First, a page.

Where are we headed in 2021?
Let’s start with a broad overview of where we are and where I think we might be headed.
Right now, the news is pretty encouraging.
- The US seems to be moving to a new and hopefully kinder and more inclusive administration.
- An additional $900 billion in government stimulus has been approved and President Biden is preparing to ask for an additional $1.9 trillion. Economists now believe that government spending can bridge the COVID gap until we reach vaccine stability.
- COVID-19 vaccines are being rolled out which promises a “coming out” party by the second half of this year as the service side of the economy recovers.
- Federal Reserve Chairman Powell has confirmed that the Fed will maintain its ultra-easy monetary policy.
- Fourth quarter earnings reports are so far coming in ahead of forecasts.
So, things look pretty good and the market averages are reflecting this by reaching new all-time highs.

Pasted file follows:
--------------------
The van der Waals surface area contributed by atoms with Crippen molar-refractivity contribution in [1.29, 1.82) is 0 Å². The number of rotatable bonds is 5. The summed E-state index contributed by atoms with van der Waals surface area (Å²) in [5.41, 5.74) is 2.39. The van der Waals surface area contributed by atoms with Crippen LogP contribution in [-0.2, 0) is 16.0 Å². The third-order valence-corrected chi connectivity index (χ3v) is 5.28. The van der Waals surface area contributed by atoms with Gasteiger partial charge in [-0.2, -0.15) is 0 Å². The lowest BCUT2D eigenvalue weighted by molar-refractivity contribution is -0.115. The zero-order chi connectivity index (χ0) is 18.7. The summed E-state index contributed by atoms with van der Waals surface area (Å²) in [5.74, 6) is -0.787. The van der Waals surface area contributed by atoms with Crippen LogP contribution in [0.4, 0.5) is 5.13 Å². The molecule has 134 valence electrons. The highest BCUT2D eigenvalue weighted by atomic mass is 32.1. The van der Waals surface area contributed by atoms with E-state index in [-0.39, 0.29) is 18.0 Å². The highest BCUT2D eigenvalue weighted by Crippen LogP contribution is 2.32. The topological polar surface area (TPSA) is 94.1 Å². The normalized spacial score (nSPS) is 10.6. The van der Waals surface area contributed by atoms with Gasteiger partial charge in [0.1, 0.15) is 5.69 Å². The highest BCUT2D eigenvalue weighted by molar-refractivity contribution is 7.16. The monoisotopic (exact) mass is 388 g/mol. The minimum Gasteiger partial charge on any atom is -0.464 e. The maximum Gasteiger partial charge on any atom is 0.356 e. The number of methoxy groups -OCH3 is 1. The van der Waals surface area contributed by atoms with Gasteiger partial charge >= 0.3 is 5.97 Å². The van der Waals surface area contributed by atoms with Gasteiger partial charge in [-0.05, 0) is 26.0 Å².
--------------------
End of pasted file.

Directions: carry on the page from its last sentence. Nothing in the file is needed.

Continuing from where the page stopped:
But, what’s ahead and what could go wrong?
At some point the market will look ahead to where we will be in six months if all this plays out. If the economy is at full throttle, it will start to absorb some of the liquidity that has fueled this market. In a normal cycle, the Fed injects liquidity into the system during a recession. It isn’t initially used by businesses and consequently flows into financial assets. Bond prices go up, interest rates decline and the stock market recovers. But as the economy recovers it eventually needs some of the liquidity to sustain itself. Inventories have to be rebuilt, capital spending picks up and more people are hired.
And where does this money come from? Usually, the financial markets.
So, if the economy is screaming by next fall, as some economists forecast, I’m not sure that will be good for equities.